Authorities working on requiring all banks, telcos, SMS aggregators to join anti-spoof registry

Authorities working on requiring all banks, telcos, SMS aggregators to join anti-spoof registry

Imda, Phishing

20/1/2022 2:45:00 PM

Authorities working on requiring all banks, telcos, SMS aggregators to join anti-spoof registry

SINGAPORE — The authorities are working on getting all telcos, banks and SMS aggregators in Singapore to sign up for a national registry that allows businesses to block spoofed scam messages from being sent to customers. TODAY understands that this will be made a requirement for these companies

SINGAPORE —The authorities are working on getting all telcos, banks and SMS aggregators in Singapore to sign up for a national registry that allows businesses to block spoofed scam messages from being sent to customers.TODAY understands that this will be made a requirement for these companies and organisations, as part of a

suite of security measuresannounced earlier which were designed to combat scams such as the recent OCBC Bank phishing scam.In response to TODAY's queries, spokespersons from the Infocomm Media Development Authority (IMDA) and the Monetary Authority of Singapore (MAS) said in a joint statement on Thursday (Jan 20) that they will"roll out the registry to all telcos, SMS aggregators, and banks that use SMS services for retail customers".

Read more: TODAY »

MOH also Shouldn't financial companies like credit/debit card issuers and insurance companies be made to join too?

OCBC phishing scam: Banks should stop using SMS to communicate with customers, experts saySINGAPORE — In the wake of a recent phishing scam involving hundreds of OCBC bank customers, some cybersecurity experts are suggesting that banks here do away with communicating important information such as verification codes via SMS. Then use wat? Email? Call? Telepathy? Step 1 is wrong. It should be the bang’s useless security and failed customer service. Bank’s comm with customers should be via bank’s app only. No more sms please. This is scary.

DBS warns of SMS phishing scam 'actively targeting' customersSINGAPORE: DBS Bank warned on Wednesday (Jan 19) that a phishing scam is \u0022actively targeting\u0022 customers via suspicious login alert scams. The warning comes on the back of a recent spate of straits_times govsingapore SingaporePolice MAS_sg CPIBsg Pls investigate if the culprits are linked with FOREIGN/LOCAL SYNDICATE/TERRORISM. Many victims,many cheats, many ways for long. BIG💰. Pls check WHERE the TRANSFERS GO TO. FREEZE bank accounts & publish & punish them

OCBC announces it will pay all SMS scam victims full sum they lostSINGAPORE - All OCBC customers affected by a recent spate of SMS phishing scams will receive 'full goodwill payouts' covering the amount they lost, OCBC Bank said in a statement on Wednesday (Jan 19). More than 100 victims have already received the payouts and the bank will make arrangements for the payout with all remaining affected customers by next week,...

OCBC to make 'full goodwill payouts' to all victims of recent SMS phishing scamArrangements with all victims will be made by next week. Full good will is 10k or 500k It's nda so pay a bit still can get Away with the mistake Ocbc did the right thing! Good on you, ocbc!

DBS warns of SMS phishing scam after fake messages received by customers'DBS will never ask for your account details or OTP over the phone, email or SMS,' the bank said in a Facebook post.

OCBC to fully reimburse all victims for money lost to SMS phishing scam; arrangements to be made by next weekSINGAPORE — OCBC Bank will be making arrangements with all customers, who were victims of a recent SMS phishing scam, to be fully reimbursed them for the monies they lost by next week, said the bank on Wednesday (Jan 19). Good gesture. 👍🏻 Nice one...way to show other banks what u do is better than others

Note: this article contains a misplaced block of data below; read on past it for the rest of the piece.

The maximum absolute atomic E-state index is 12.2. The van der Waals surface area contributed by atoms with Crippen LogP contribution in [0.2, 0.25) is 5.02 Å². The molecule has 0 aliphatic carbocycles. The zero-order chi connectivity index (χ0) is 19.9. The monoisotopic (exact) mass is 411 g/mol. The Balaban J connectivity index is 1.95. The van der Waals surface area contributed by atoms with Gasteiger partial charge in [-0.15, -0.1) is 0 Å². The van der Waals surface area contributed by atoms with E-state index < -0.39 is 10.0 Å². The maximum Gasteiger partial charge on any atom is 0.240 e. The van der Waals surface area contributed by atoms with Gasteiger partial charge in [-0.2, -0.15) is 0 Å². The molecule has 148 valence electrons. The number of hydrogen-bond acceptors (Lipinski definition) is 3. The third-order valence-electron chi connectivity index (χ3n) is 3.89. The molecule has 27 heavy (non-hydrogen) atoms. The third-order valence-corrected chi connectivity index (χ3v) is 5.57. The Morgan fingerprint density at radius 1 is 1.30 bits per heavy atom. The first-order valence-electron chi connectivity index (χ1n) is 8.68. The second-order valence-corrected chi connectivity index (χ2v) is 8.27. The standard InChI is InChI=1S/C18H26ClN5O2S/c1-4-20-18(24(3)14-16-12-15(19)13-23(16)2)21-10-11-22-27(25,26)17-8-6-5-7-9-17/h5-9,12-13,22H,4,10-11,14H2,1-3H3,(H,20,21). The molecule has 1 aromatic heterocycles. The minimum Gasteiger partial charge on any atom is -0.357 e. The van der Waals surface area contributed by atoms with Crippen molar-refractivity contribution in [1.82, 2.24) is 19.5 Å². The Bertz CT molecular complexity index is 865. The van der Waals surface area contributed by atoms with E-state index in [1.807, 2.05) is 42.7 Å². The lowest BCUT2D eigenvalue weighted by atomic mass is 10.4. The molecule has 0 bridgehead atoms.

LinkedIn SINGAPORE — The authorities are working on getting all telcos, banks and SMS aggregators in Singapore to sign up for a national registry that allows businesses to block spoofed scam messages from being sent to customers. TODAY understands that this will be made a requirement for these companies and organisations, as part of a suite of security measures announced earlier which were designed to combat scams such as the recent OCBC Bank phishing scam. In response to TODAY's queries, spokespersons from the Infocomm Media Development Authority (IMDA) and the Monetary Authority of Singapore (MAS) said in a joint statement on Thursday (Jan 20) that they will"roll out the registry to all telcos, SMS aggregators, and banks that use SMS services for retail customers". "The recent surge in spoofing attacks involving banks underlines the need for robust defences at the ecosystem level against spoofing attacks," the statement said. The registry, called the Singapore SMS SenderID protection registry, had been in its pilot phase since last August. Following the OCBC phishing scam, there have been calls to make it mandatory for firms to be part of the registry. As of Thursday, more than 2,100 people have signed an online petition to get IMDA to require all organisations in Singapore to register with the authorities before being allowed to send SMS messages with sender IDs. Earlier this week, IMDA had also urged more organisations to sign up. A slew of measures were announced on Wednesday evening by MAS and the Association of Banks in Singapore to tighten the security of digital banking and protect account holders from phishing scams. These include banks removing clickable links in emails or SMS messages sent to retail customers and having dedicated customer assistance teams to deal with feedback on potential fraud cases. The OCBC phishing scam claimed nearly 470 victims who lost at least S$8.5 million in all. The bank has said it will fully reimburse all customers who lost money to the scam. Many of these victims had been tricked by fake SMS messages that appeared in the same thread as legitimate text messages from OCBC for one-time passwords and transaction alerts. The swindlers impersonated the bank by inputting their sender ID as “OCBC”, claiming that there were issues with the customer’s bank accounts or credit cards and instructing them to click on a link in the SMS message that led the customer to a fake banking website. Sender IDs are names that identify the sender of an SMS message so that a word or phrase (such as OCBC), instead of a number, is displayed on the recipient's mobile phone. To combat these forms of scams, the registry allows organisations to register their sender ID. When fraudsters try to send messages using a sender ID that is registered, these organisations may choose to block them from being sent. IMDA had previously said that"some banks" signed up when the pilot registry was started and named e-commerce platform Lazada and Singapore Post as being on it as well. OCBC Bank is understood to be part of the pilot registry project. “We urge more businesses and organisations that use SMS sender IDs to do so,” IMDA wrote in reply to a reader’s letter to The Straits Times on Monday. The SMS SenderID protection registry is run by global trade body Mobile Ecosystem Forum (MEF), which developed and ran a registry in the United Kingdom where the firm is based. Speaking to TODAY earlier, MEF’s registry project director Mike Round had